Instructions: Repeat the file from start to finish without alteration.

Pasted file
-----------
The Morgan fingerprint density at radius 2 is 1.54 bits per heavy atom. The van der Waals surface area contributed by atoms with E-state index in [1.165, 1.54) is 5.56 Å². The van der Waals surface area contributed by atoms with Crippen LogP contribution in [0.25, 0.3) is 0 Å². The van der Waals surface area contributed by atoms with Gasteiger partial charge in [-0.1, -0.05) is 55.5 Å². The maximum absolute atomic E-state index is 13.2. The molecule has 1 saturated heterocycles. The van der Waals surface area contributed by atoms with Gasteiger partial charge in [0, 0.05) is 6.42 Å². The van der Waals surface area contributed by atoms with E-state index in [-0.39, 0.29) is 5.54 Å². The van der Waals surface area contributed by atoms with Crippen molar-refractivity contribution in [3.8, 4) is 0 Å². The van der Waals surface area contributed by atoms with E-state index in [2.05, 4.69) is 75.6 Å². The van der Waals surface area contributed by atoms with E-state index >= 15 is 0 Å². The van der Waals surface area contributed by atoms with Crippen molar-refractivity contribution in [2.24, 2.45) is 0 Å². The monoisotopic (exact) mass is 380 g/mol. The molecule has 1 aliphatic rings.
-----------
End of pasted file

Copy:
The Morgan fingerprint density at radius 2 is 1.54 bits per heavy atom. The van der Waals surface area contributed by atoms with E-state index in [1.165, 1.54) is 5.56 Å². The van der Waals surface area contributed by atoms with Crippen LogP contribution in [0.25, 0.3) is 0 Å². The van der Waals surface area contributed by atoms with Gasteiger partial charge in [-0.1, -0.05) is 55.5 Å². The maximum absolute atomic E-state index is 13.2. The molecule has 1 saturated heterocycles. The van der Waals surface area contributed by atoms with Gasteiger partial charge in [0, 0.05) is 6.42 Å². The van der Waals surface area contributed by atoms with E-state index in [-0.39, 0.29) is 5.54 Å². The van der Waals surface area contributed by atoms with Crippen molar-refractivity contribution in [3.8, 4) is 0 Å². The van der Waals surface area contributed by atoms with E-state index in [2.05, 4.69) is 75.6 Å². The van der Waals surface area contributed by atoms with E-state index >= 15 is 0 Å². The van der Waals surface area contributed by atoms with Crippen molar-refractivity contribution in [2.24, 2.45) is 0 Å². The monoisotopic (exact) mass is 380 g/mol. The molecule has 1 aliphatic rings.